Friday, November 21, 2014

Speeding up openSUSE 13.2 boot

I bought my wife a "new" old Thinkpad (T400, Core2 duo) to replace her old compaq nc6000 (Pentium M Dothan). Of course I installed it with openSUSE 13.2. Everything works fine. However, we soon found out that it takes ages to boot, something around 50 seconds, which is much more than the old machine (running 13.1 on an IDE SSD vs 13.2 on a cheap SATA SSD in the T400).
Investigating, I found out that in 13.2 the displaymanager.service is now a proper systemd service with all the correct dependencies instead of the old 13.1 xdm init script.
At home, I'm running NIS and autofs for a few NFS shares and an NTP server for the correct time.
The new displaymanager.service waits for timesetting, user account service and remote file systems, which takes lots of time.
So I did:
systemctl disable ypbind.service autofs.service ntpd.service
In order to use them anyway, I created a short NetworkManager dispatcher script which starts / stops the services "manually" if an interface goes up or down.
This brings the startup time (until the lightdm login screen appears) down to less than 11 seconds.
The next thing I found was that the machine would not shut down if an NFS mount was active. This was due to the fact that the interfaces were already shut down before the autofs service was stopped or (later) the NFS mounts were unmounted.
It is totally possible that this is caused by the violation in proper ordering I introduced by the above mentioned hack, but I did not want to go back to slow booting. So I added another hack:

  • create a small script /etc/init.d/before-halt.local which just does umount -a -t nfs -l (a lazy unmount)
  • create a systemd service file /etc/systemd/system/before-halt-local.service which is basically copied from the halt-local.service, then edited to have instead of and to refer to the newly created before-halt.local script. Of course I could have skipped the script, but I might later need to add other stuff, so this is more convenient.
  • create the directory /etc/systemd/system/ and symlink ../before-halt-local.service into it.
And voila - before all the shutdown stuff starts, the nfs mounts are lazy unmounted and shutdown commences fast.

Hibernate Filesystem Corruption in openSUSE 13.2

UPDATE: This bug is fixed with the dracut update to version dracut-037-17.9.1

I was never very fond of dracut, but I did not think it would be so totally untested: openSUSE Bug #906592. Executive summary: hibernate will most likely silently corrupt (at least) your root filesystem during resume from disk.
If you are lucky, a later writeback from buffers / cache will "fix" it, but the way dracut resumes the system is definitely broken and I already had the filesystem corrupted on my test VM, while investigating the issue, so it is not only a theoretical problem.

Until this bug is fixed: Do not hibernate on openSUSE 13.2.

Good luck!

Thursday, November 20, 2014

pam_systemd on a server? WTF?

I noticed lots of spam in my system logs:

20141120-05:15:01.9 systemd[1]: Starting user-30.slice.
20141120-05:15:01.9 systemd[1]: Created slice user-30.slice.
20141120-05:15:01.9 systemd[1]: Starting User Manager for UID 30...
20141120-05:15:01.9 systemd[1]: Starting Session 1817 of user root.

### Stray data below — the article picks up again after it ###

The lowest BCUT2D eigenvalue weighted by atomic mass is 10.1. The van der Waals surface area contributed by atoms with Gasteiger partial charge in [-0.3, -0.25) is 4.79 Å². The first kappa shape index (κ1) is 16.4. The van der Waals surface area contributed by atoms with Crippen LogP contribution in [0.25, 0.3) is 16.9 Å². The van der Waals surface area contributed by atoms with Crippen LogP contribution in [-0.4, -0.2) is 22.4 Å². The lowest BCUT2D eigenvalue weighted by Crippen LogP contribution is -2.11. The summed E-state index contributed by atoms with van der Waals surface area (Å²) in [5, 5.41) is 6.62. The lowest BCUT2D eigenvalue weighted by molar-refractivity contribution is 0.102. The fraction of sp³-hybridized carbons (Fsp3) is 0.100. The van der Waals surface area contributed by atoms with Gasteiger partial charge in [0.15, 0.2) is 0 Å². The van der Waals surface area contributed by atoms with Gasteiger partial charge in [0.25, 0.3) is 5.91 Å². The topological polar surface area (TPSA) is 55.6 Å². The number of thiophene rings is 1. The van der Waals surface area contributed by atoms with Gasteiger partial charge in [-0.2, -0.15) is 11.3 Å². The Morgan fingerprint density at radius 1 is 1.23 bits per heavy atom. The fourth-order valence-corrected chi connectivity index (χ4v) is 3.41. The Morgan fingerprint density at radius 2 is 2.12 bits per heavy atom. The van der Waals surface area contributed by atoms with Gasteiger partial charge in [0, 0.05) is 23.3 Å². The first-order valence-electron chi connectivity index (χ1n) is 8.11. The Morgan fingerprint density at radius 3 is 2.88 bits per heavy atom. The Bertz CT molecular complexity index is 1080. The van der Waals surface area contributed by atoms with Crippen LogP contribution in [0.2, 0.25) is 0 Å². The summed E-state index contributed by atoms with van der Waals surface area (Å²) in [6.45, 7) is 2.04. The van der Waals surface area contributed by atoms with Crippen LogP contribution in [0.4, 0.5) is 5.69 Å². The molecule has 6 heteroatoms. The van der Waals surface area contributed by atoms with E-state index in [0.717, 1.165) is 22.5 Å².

20141120-05:15:01.9 systemd[1]: Started Session 1817 of user root.
20141120-05:15:01.9 systemd[1]: Starting Session 1816 of user wwwrun.
20141120-05:15:01.9 systemd[1]: Started Session 1816 of user wwwrun.
20141120-05:15:01.9 systemd[22292]: Starting Paths.
20141120-05:15:02.2 systemd[22292]: Reached target Paths.
20141120-05:15:02.2 systemd[22292]: Starting Timers.
20141120-05:15:02.2 systemd[22292]: Reached target Timers.
20141120-05:15:02.2 systemd[22292]: Starting Sockets.
20141120-05:15:02.2 systemd[22292]: Reached target Sockets.
20141120-05:15:02.2 systemd[22292]: Starting Basic System.
20141120-05:15:02.2 systemd[22292]: Reached target Basic System.
20141120-05:15:02.2 systemd[22292]: Starting Default.
20141120-05:15:02.2 systemd[22292]: Reached target Default.
20141120-05:15:02.2 systemd[22292]: Startup finished in 21ms.
20141120-05:15:02.2 systemd[1]: Started User Manager for UID 30.
20141120-05:15:02.2 CRON[22305]: (wwwrun) CMD (/usr/bin/php -f /srv/www/htdocs/owncloud/cron.php)
20141120-05:15:02.4 systemd[1]: Stopping User Manager for UID 30...
20141120-05:15:02.4 systemd[22292]: Stopping Default.
20141120-05:15:02.4 systemd[22292]: Stopped target Default.
20141120-05:15:02.4 systemd[22292]: Stopping Basic System.
20141120-05:15:02.4 systemd[22292]: Stopped target Basic System.
20141120-05:15:02.4 systemd[22292]: Stopping Paths.
20141120-05:15:02.4 systemd[22292]: Stopped target Paths.
20141120-05:15:02.4 systemd[22292]: Stopping Timers.
20141120-05:15:02.4 systemd[22292]: Stopped target Timers.
20141120-05:15:02.4 systemd[22292]: Stopping Sockets.
20141120-05:15:02.4 systemd[22292]: Stopped target Sockets.
20141120-05:15:02.4 systemd[22292]: Starting Shutdown.
20141120-05:15:02.4 systemd[22292]: Reached target Shutdown.
20141120-05:15:02.4 systemd[22292]: Starting Exit the Session...
20141120-05:15:02.4 systemd[22292]: Received SIGRTMIN+24 from PID 22347 (kill).
20141120-05:15:02.4 systemd[1]: Stopped User Manager for UID 30.
20141120-05:15:02.4 systemd[1]: Stopping user-30.slice.
20141120-05:15:02.4 systemd[1]: Removed slice user-30.slice.

This is a server only system. I investigated who is starting and tearing down a sytemd instance for every cronjob, every user login etc.
After some searching, I found that pam_systemd is to blame: it seems to be enabled by default. Looking into the man page of pam_systemd, I could not find anything in it that would be useful on a server system so I disabled it, and pam_gnome_keyring also while I was at it:
pam-config --delete --gnome_keyring --systemd
...and silence returned to my logfiles again.

Sunday, November 16, 2014

Is anyone still using PPP at all?

After talking to colleagues about how easy it is to contribute to the Linux Kernel simply by reporting a bug, I was actually wondering why I was the first and apparently the only one to hit this bug.
So there are two possible reasons:

  • nobody is testing -rc kernels
  • nobody is using PPP anymore
To be honest, I'm also only using PPP for some obscure VPN, but I would have expected it to be in wider usage due to UMTS/3G cards and such. So is nobody testing -rc kernels? This would indeed be bad...